Bengt-Ake Gustafsson is the center of attention at the Washington Capitals' training camp. It is readily apparent he also is a natural center, which compounds a familiar problem.
A year ago, the Capitals' center ice corps included Guy Charron, Dennis Maruk, Ryan Walkter, Rolf Edberg and Dennis Hextall. With the overload, Walter and Edberg often found themselves playing left wing.
When Gustafsson was yanked back from the grasping Edmonton Oilers, it was assumed he would step in at right wing, his former position in Sweden. After a couple of games on the wing during the team's President's Cup in trasquad series, however, he was asked to fill a vacancy at center and it was obvious he belonged there.
Gustafsson led all scorers with six goals in six games, but his puck carrying ability and skillful moves inspired unaccustomed raves from teammates quick to find fault with European imports.
The following conversation took place in the stands as three Capital veterans watched Gustafsson play:
First player: "If you could see things from up here and then make the moves on the ice, everyone would be a superstar."
Second player: "Then everybody would be just as good, just as good, as Gustafsson is now."
Third player: "Look at him, and he's only 21."
Bob Girard, who played left wing alongside Gustafsson in the camp games, said, "You just play your wing and he gets you the puck. He makes any winger look good. And he adjusts so quickly, we never got caught up the ice."
Discussing several newcomers, Coach Danny Belisle cautioned that they had not yet been tested in the NHL. Of Gustafsson, he had no reservations.
"You know he's a hockey player, a real one," Belisle said. "Most guys have one or two options with the puck and if those options close up, he'll lose the puck or stumble. Not this guy He comes up with an option you can't even imagine is there."
As to the key question -- where Gustafsson will play -- General Manager Max McNab avoided the issue by saying, "It's a real benefit to us to have three players like Gustafsson, Walter and Edberg who can play more than one position. We don't have to worry so much about forwards getting hurt."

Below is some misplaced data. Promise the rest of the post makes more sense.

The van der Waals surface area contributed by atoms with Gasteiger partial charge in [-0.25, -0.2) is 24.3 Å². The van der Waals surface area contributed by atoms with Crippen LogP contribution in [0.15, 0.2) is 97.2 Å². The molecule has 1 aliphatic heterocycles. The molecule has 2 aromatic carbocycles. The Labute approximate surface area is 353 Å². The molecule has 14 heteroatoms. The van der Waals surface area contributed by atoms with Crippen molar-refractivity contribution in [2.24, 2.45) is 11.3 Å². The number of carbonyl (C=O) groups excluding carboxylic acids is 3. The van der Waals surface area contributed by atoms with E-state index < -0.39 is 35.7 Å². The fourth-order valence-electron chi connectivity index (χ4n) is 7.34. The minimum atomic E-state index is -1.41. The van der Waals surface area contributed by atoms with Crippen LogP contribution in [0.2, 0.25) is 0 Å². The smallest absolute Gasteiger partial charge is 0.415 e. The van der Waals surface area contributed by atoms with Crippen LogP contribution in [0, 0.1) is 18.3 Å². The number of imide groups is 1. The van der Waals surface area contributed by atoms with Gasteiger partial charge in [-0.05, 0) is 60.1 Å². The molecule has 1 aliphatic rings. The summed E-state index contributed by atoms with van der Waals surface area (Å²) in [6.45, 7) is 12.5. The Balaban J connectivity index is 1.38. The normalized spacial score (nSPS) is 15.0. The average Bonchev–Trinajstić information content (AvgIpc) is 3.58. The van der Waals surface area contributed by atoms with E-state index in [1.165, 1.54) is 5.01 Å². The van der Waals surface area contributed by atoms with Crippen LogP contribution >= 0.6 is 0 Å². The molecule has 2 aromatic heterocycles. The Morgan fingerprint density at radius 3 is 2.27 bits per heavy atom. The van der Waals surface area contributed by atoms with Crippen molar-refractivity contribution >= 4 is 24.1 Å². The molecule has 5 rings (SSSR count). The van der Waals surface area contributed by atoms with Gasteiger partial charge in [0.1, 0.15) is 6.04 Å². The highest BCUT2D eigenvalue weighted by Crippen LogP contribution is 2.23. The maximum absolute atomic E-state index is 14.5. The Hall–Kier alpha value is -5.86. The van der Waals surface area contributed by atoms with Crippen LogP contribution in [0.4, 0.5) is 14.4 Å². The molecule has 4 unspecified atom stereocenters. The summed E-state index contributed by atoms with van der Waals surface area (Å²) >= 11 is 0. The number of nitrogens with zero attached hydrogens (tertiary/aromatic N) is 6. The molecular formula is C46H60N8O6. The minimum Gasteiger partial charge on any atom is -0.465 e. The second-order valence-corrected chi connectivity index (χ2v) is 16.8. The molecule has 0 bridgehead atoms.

Gustafsson, a baby-faced youngster who at first glance looks 14 or 15, has no doubt about where he belongs.
"I was a wing in Sweden, but here it is better for me to play center," Gustafsson said in his excellent English. "In Sweden, all the guys play every place (drawing a circle with his finger). Here the wings go along the boards (two straight lines)."
Obviously, someone with Gustafsson's imagination on the ice would be restricted skating the wing in North American style position hockey.
Such was the case in the exhibition opener against Pittsburgh Friday, when he was asssigned a right-wing post with Walter at center and Errol Rausse on the left side. Although Gustafsson played capably in Washington's 7-3 victory, he was noticeably hesitant about drifting toward the middle.
Europeans have had difficulty taking faceoffs against NHL players, who are so adept at cheating. Yet Gustafsson, who rarely faced off in Sweden, quickly adapted and won a majority of the draws in the President's Cup play.
"Some guys are easy to go against," Gustafsson said. "A guy like Hex (Hextall), though, he does different things and I don't think I won any from him."
Gustafsson was whacked hard on the left elbow by a wayward stick Thursday, but returned to action after spending a few minutes with an ice bag. North American hockey can be a rough transition for a smooth-skating European, but Gustafsson has no doubts about his attempt to crack the NHL.
"It's a new experiment for me, a young kid, and it's demanding," Gustafsson said. "I got a good contract with Edmonton, so I take the chance. I never know when the next one will come."
Gustafsson has never been to Washington, although he has spent considerable time in Edmonton. Of that hassle, he said, "It's not my problem. I'm here to play hockey."
The problems, it would seem, are all on management's side. In the Capitals' case, it is a pleasant problem.